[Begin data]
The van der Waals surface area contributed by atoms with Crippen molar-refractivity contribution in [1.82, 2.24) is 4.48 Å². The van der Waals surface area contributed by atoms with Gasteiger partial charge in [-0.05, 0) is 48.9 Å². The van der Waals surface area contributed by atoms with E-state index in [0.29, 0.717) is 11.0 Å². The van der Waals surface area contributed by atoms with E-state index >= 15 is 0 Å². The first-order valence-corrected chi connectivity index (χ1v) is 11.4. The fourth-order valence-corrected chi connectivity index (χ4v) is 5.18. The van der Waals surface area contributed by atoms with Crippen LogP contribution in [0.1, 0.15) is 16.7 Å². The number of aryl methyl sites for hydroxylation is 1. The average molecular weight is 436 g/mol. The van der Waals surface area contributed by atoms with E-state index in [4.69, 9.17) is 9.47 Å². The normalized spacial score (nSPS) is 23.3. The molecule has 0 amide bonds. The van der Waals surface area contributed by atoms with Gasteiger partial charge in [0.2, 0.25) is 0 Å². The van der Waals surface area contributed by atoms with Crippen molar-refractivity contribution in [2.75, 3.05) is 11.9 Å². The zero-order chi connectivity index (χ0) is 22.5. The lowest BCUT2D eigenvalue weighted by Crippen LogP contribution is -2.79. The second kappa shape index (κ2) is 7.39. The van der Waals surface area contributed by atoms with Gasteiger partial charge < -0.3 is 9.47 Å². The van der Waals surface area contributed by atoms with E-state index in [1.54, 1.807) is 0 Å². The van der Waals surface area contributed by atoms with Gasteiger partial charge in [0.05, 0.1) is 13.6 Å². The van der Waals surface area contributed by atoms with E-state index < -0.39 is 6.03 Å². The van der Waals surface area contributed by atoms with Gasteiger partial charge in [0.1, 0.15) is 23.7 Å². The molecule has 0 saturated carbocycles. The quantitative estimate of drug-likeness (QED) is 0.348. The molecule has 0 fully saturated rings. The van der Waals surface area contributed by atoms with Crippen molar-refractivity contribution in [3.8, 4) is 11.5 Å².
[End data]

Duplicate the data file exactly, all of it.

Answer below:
The van der Waals surface area contributed by atoms with Crippen molar-refractivity contribution in [1.82, 2.24) is 4.48 Å². The van der Waals surface area contributed by atoms with Gasteiger partial charge in [-0.05, 0) is 48.9 Å². The van der Waals surface area contributed by atoms with E-state index in [0.29, 0.717) is 11.0 Å². The van der Waals surface area contributed by atoms with E-state index >= 15 is 0 Å². The first-order valence-corrected chi connectivity index (χ1v) is 11.4. The fourth-order valence-corrected chi connectivity index (χ4v) is 5.18. The van der Waals surface area contributed by atoms with Crippen LogP contribution in [0.1, 0.15) is 16.7 Å². The number of aryl methyl sites for hydroxylation is 1. The average molecular weight is 436 g/mol. The van der Waals surface area contributed by atoms with E-state index in [4.69, 9.17) is 9.47 Å². The normalized spacial score (nSPS) is 23.3. The molecule has 0 amide bonds. The van der Waals surface area contributed by atoms with Gasteiger partial charge in [0.2, 0.25) is 0 Å². The van der Waals surface area contributed by atoms with Crippen molar-refractivity contribution in [2.75, 3.05) is 11.9 Å². The zero-order chi connectivity index (χ0) is 22.5. The lowest BCUT2D eigenvalue weighted by Crippen LogP contribution is -2.79. The second kappa shape index (κ2) is 7.39. The van der Waals surface area contributed by atoms with Gasteiger partial charge < -0.3 is 9.47 Å². The van der Waals surface area contributed by atoms with E-state index in [1.54, 1.807) is 0 Å². The van der Waals surface area contributed by atoms with Gasteiger partial charge in [0.05, 0.1) is 13.6 Å². The van der Waals surface area contributed by atoms with E-state index < -0.39 is 6.03 Å². The van der Waals surface area contributed by atoms with Gasteiger partial charge in [0.1, 0.15) is 23.7 Å². The molecule has 0 saturated carbocycles. The quantitative estimate of drug-likeness (QED) is 0.348. The molecule has 0 fully saturated rings. The van der Waals surface area contributed by atoms with Crippen molar-refractivity contribution in [3.8, 4) is 11.5 Å².